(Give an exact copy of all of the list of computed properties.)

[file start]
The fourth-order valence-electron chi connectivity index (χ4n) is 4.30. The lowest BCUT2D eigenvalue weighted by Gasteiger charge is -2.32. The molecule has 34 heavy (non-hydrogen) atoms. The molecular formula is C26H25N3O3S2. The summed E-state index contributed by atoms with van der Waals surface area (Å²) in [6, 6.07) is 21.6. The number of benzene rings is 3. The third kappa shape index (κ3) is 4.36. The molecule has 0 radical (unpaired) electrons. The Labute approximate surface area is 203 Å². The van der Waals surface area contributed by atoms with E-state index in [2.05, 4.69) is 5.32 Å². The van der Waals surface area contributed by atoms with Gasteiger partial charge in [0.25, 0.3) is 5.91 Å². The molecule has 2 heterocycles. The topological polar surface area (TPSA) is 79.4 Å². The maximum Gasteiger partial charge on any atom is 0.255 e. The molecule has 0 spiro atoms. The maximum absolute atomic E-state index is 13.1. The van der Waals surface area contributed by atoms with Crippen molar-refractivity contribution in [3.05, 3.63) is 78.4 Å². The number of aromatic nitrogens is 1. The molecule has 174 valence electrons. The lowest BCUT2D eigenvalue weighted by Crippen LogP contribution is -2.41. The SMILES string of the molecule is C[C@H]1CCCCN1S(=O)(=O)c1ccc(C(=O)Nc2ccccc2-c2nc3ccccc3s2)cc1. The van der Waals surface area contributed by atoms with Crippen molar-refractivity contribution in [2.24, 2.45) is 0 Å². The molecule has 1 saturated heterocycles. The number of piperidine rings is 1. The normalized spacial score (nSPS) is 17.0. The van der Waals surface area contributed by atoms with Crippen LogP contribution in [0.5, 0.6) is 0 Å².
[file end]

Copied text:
The fourth-order valence-electron chi connectivity index (χ4n) is 4.30. The lowest BCUT2D eigenvalue weighted by Gasteiger charge is -2.32. The molecule has 34 heavy (non-hydrogen) atoms. The molecular formula is C26H25N3O3S2. The summed E-state index contributed by atoms with van der Waals surface area (Å²) in [6, 6.07) is 21.6. The number of benzene rings is 3. The third kappa shape index (κ3) is 4.36. The molecule has 0 radical (unpaired) electrons. The Labute approximate surface area is 203 Å². The van der Waals surface area contributed by atoms with E-state index in [2.05, 4.69) is 5.32 Å². The van der Waals surface area contributed by atoms with Gasteiger partial charge in [0.25, 0.3) is 5.91 Å². The molecule has 2 heterocycles. The topological polar surface area (TPSA) is 79.4 Å². The maximum Gasteiger partial charge on any atom is 0.255 e. The molecule has 0 spiro atoms. The maximum absolute atomic E-state index is 13.1. The van der Waals surface area contributed by atoms with Crippen molar-refractivity contribution in [3.05, 3.63) is 78.4 Å². The number of aromatic nitrogens is 1. The molecule has 174 valence electrons. The lowest BCUT2D eigenvalue weighted by Crippen LogP contribution is -2.41. The SMILES string of the molecule is C[C@H]1CCCCN1S(=O)(=O)c1ccc(C(=O)Nc2ccccc2-c2nc3ccccc3s2)cc1. The van der Waals surface area contributed by atoms with Crippen molar-refractivity contribution in [2.24, 2.45) is 0 Å². The molecule has 1 saturated heterocycles. The number of piperidine rings is 1. The normalized spacial score (nSPS) is 17.0. The van der Waals surface area contributed by atoms with Crippen LogP contribution in [0.5, 0.6) is 0 Å².